Cost and Quality in Today’s Electronics


Click here to enlarge image

Last Christmas we read reports of jammed mall parking lots yet poor retail sales. The answer to this apparent contradiction is that everyone goes to the mall twice for each electronics device purchased: first to purchase the item, then afterwards to exchange it because it did not work properly. I am completely amazed at the frequency of product failures I experience within weeks of buying a new electronics product. These experiences are not limited to cheap or low-cost products such as cell phones and boom boxes; they cover the entire spectrum including PCs and automobiles.

Apparently, it is not only me that thinks this way. The Wall Street Journal recently had an article about the many electronics problems found in luxury German cars these days. Even $60,000 does not guarantee access to the morning news on your way to work, much less getting you there, since virtually every function in these cars are controlled by electronics. That is bad news for all of us because automotive electronics tend to offer better quality than almost all other electronics manufacturing.

Well, perhaps not all of us. I recently dealt with a small company in Europe who did a brisk business in repairing defective cell phones that were still under warranty. They repaired 2,000 phones daily in their small country. Most of the problems were caused by cold soldered BGAs. This does not come as a surprise to me. The field service personnel that I am most familiar with spend their time going from one electronic plant to the other working on the thermal process in these production lines. They report that the majority of the production lines they see are running out-of-spec production every day.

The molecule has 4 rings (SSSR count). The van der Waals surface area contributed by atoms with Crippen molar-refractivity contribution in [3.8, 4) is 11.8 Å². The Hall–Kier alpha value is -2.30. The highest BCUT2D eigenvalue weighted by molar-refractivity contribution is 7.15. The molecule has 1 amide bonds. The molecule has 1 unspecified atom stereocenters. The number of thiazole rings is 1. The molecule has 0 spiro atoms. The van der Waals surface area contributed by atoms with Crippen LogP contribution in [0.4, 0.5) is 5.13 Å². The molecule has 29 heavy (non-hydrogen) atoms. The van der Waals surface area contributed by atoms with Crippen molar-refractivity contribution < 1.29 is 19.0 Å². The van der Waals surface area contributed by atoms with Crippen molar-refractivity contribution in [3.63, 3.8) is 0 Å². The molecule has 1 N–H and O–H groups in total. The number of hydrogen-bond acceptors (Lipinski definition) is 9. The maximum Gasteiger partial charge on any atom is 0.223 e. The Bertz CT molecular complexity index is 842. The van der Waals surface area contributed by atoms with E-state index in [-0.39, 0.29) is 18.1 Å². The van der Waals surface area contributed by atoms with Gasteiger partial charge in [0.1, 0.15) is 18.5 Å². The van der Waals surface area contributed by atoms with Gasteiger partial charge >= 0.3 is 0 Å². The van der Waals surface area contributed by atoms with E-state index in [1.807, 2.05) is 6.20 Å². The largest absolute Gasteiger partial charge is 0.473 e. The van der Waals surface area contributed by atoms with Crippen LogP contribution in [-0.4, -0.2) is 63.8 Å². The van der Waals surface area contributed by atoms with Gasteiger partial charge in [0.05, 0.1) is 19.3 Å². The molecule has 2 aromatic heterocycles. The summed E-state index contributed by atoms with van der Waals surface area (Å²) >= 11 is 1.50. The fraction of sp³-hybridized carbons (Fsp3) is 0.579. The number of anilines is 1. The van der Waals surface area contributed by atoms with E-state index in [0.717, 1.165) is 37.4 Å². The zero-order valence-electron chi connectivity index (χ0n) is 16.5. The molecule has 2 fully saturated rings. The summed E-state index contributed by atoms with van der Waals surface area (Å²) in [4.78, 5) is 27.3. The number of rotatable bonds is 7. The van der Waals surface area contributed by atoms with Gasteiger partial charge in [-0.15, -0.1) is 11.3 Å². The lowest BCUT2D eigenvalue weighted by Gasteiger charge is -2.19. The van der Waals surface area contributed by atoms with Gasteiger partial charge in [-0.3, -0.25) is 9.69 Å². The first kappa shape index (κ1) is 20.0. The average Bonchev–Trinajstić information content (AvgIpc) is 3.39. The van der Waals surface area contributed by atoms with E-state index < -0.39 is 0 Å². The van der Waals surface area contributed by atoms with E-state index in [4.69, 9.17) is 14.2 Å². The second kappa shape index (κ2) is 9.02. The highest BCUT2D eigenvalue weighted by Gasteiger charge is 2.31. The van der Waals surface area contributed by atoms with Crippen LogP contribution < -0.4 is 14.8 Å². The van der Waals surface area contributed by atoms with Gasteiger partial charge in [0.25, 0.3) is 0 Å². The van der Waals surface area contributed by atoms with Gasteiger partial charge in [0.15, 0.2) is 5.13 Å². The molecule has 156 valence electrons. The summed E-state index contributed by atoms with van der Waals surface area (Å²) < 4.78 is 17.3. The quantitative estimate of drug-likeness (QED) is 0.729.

Why is quality so shoddy these days and why are users accepting this sorry state? One can speculate that the intense pricing pressure, as well as competition to bring the latest and greatest features to the market first, have put undue stress on the manufacturers. A more cynical guess could be that manufacturers are calculating the cost of mediocre quality and deciding it is less than the cost of doing it right in the first place. I honestly do not think that the latter is the case. It should be apparent to all that customers are an unforgiving bunch. If we go back to the automotive industry again, the U.S. auto manufacturers have lost huge market segments to foreign brands due to inferior quality, especially in the '70s and '80s. Over the last decade or so, the quality of U.S. brands has been catching up quickly to their international rivals, but their reputation and sales are much slower to catch up. A company can lose its reputation in a day, but it takes years and even decades to regain the lost image.

The good news in all of this is that there does not have to be a tradeoff between cost and top quality. Many great technologies have been made available to electronics manufacturers recently that allow them to run all but zero-defect production. Optimization software, for example, allows for faster production lines while each product is processed deep in spec, far away from the danger zone. A higher degree of automation can eliminate the inconsistencies and errors of the previous manual routines. Continuous real-time monitoring can catch problems as they happen and immediately shut down the production lines. As a matter of fact, such systems can monitor the process and warn of an out-of-control situation prior to a problem occurring. There are numerous other capabilities available that will move companies towards their Six Sigma goal. While doing so, the manufacturers will experience far less rework, scrap and warranty cost, while improving their productivity and reputation. Good quality is actually cheaper to produce.

We are no longer faced with having to choose between top quality and low cost. New technologies are offering us an opportunity to get the best of both worlds while saving our reputation. The only thing we need now is the will to go there instead of back to the exchange booth.

Bjorn Dahle may be contacted at KIC, 15950 Bernardo Center Dr., Suite E, San Diego, CA 92127; E-mail:[email protected]; Web site:


Easily post a comment below using your Linkedin, Twitter, Google or Facebook account. Comments won't automatically be posted to your social media accounts unless you select to share.